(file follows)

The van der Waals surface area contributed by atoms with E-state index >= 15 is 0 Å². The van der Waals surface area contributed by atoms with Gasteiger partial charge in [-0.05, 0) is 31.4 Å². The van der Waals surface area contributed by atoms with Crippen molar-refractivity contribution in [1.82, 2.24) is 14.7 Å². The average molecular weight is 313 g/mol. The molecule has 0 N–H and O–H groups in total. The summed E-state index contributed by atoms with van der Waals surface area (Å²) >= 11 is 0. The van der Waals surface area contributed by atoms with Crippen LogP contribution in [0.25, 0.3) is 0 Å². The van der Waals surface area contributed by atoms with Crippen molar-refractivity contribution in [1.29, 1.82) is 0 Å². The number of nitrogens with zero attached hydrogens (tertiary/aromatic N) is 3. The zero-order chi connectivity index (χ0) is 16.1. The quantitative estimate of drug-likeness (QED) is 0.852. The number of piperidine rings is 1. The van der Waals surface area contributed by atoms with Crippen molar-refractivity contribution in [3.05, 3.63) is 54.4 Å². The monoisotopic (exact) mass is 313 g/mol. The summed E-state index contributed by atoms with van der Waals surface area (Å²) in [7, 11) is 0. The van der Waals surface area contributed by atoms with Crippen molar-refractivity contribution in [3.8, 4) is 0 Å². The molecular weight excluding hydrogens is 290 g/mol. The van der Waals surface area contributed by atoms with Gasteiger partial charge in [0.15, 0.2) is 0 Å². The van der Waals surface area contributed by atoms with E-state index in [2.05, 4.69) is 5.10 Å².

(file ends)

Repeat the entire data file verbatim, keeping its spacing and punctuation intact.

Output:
The van der Waals surface area contributed by atoms with E-state index >= 15 is 0 Å². The van der Waals surface area contributed by atoms with Gasteiger partial charge in [-0.05, 0) is 31.4 Å². The van der Waals surface area contributed by atoms with Crippen molar-refractivity contribution in [1.82, 2.24) is 14.7 Å². The average molecular weight is 313 g/mol. The molecule has 0 N–H and O–H groups in total. The summed E-state index contributed by atoms with van der Waals surface area (Å²) >= 11 is 0. The van der Waals surface area contributed by atoms with Crippen LogP contribution in [0.25, 0.3) is 0 Å². The van der Waals surface area contributed by atoms with Crippen molar-refractivity contribution in [1.29, 1.82) is 0 Å². The number of nitrogens with zero attached hydrogens (tertiary/aromatic N) is 3. The zero-order chi connectivity index (χ0) is 16.1. The quantitative estimate of drug-likeness (QED) is 0.852. The number of piperidine rings is 1. The van der Waals surface area contributed by atoms with Crippen molar-refractivity contribution in [3.05, 3.63) is 54.4 Å². The monoisotopic (exact) mass is 313 g/mol. The summed E-state index contributed by atoms with van der Waals surface area (Å²) in [7, 11) is 0. The van der Waals surface area contributed by atoms with Crippen molar-refractivity contribution in [3.8, 4) is 0 Å². The molecular weight excluding hydrogens is 290 g/mol. The van der Waals surface area contributed by atoms with Gasteiger partial charge in [0.15, 0.2) is 0 Å². The van der Waals surface area contributed by atoms with E-state index in [2.05, 4.69) is 5.10 Å².